> [Archived] Chronicles

Archived : 2018 | 2017 | 2016 | 2015 | 2014 | 2013 | 2012 | 2011 | 2010 | 2009 |

One year without maestro Dan Mizrahi

Thursday, 28 April 2011 , ora 13.35
 
Bookmark and Share

‘I have worked hard to learn music; to understand music and its principles, and to actually teach it, with love, with commitment, with hard work, and, of course, with passion. I have to admit that through my accomplishments as an artist, as a teacher and as a composer I have helped other people, who have been inspired by my performances, my pedagogical advice or my works, to gain success in music. But for me their success has been ten times more important and has increased the fulfilment that Music has so generously provided me with.’

These were the conclusions of the much-missed pianist Dan Mizrahi, put between the pages of what could be called ‘a biographical novel’ – the book Așa a fost (This is how it happened), published by the Hasefer Publishing House together with Liliana Pavelescu in 2005. The book was the subject of a warm and friendly meeting that took place at the headquarters of the Federation of the Jewish Communities in Bucharest to commemorate one year since pianist, composer and teacher Dan Mizrahi passed away.

‘The year that went by marked not an absence but a presence’...

… because ‘we all keep the memory of Dan Mizrahi alive, but each of us in a different way’, PhD. Professor Grigore Constantinescu, one of the speakers, said in his speech. Indeed, we remember maestro Mizrahi as an unmatched performer of works written by Gershwin, Bach, Mozart or Beethoven, other people remember him as a companion in the communist prisons or as a mentor, as a dear friend or as a composer for whom the melody was the core of the creation, as a winner of the ‘Crizantema de aur’ Competition (The Golden Chrysanthemum Competition) or simply as the talented author of several essays, articles and courses.

The much-missed Dan Mizrahi was described as such by Aurel Vainer, President of the Federation of the Jewish Communities and Parliament deputy, by Ștefan Iureș, director of the Hasefer Publishing House, by Iancu Țucărman, Holocaust survivor, by PhD. Professor Grigore Constantinescu, by actor Adrian Păduraru. The excerpts from the book Așa a fost were read by Ilinca Goia, an actress of the National Theatre. Usually, the speeches at such events are too lengthy, and, therefore, everybody appreciated that all speakers expressed only main ideas, without boring the audience and managing to put together through their speeches the complex picture not only of Dan Mizrahi, the musician, but also of Dan Mizrahi, the man.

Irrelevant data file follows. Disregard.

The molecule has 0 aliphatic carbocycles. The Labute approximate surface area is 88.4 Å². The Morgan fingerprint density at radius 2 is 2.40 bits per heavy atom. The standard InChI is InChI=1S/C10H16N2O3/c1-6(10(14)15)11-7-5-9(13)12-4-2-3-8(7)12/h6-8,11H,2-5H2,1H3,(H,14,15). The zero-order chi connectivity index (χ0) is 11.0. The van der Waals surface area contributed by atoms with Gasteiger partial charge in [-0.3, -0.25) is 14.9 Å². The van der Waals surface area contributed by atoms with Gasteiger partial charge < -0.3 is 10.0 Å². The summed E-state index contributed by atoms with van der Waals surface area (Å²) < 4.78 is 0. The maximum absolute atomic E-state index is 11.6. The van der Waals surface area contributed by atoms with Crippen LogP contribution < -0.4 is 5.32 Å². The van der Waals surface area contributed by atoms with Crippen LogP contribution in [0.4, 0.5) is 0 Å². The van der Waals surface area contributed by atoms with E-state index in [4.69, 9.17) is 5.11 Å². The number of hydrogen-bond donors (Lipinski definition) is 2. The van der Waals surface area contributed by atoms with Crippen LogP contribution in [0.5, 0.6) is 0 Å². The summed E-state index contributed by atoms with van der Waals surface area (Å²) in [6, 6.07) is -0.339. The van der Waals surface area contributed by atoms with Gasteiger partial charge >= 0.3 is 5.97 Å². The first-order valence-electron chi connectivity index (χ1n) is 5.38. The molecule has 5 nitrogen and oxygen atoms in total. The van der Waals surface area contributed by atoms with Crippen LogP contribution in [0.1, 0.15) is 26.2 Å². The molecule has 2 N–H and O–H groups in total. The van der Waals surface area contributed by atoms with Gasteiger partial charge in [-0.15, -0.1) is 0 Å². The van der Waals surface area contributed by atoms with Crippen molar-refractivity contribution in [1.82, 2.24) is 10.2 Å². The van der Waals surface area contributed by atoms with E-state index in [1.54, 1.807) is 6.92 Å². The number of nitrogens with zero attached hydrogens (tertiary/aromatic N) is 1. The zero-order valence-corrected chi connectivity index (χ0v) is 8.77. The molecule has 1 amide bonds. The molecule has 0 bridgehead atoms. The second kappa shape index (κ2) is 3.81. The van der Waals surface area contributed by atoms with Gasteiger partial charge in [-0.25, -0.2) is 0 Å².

No music = no life

It goes without saying that such a meeting held in the memory of the man for whom ‘being deprived of music’ meant, as he used to say, ‘being deprived of the liberty to live’ would not have made much sense without listening to the maestro’s works and recordings. Soprano Mariana Colpoș and tenor Florin Diaconescu were joined by several members of the ‘George Enescu’ Philharmonic Choir to perform lieds and ballads, accompanied by pianist Despina Carabella Oproiu.

The interview Gabriela Popescu conducted with maestro Mizrahi for TVR Cultural was broadcast together with the recording of Rhapsody in Blue by George Gershwin, one of the artistic trademarks of the pianist who, for the first time, performed the works of the American composer in Romania. The playing of the recording of two ballads composed by Dan Mizrahi and performed by his wife, soprano Cecilia Mizrahi, came as a pleasant surprise.

The event was neatly organised by the distinguished wife of the musician, Cecilia Mizrahi, by the Jewish Communities in Bucharest and by the Federation of the Jewish Communities of Romania, and the warm, friendly and relaxed atmosphere would have probably pleased the maestro who once reached the conclusion, which we all share, that ‘life is a long line of painful departures’.

Monica Isăcescu
Translated by Raluca Mizdrea and Elena Daniela Radu
MTTLC, Bucharest University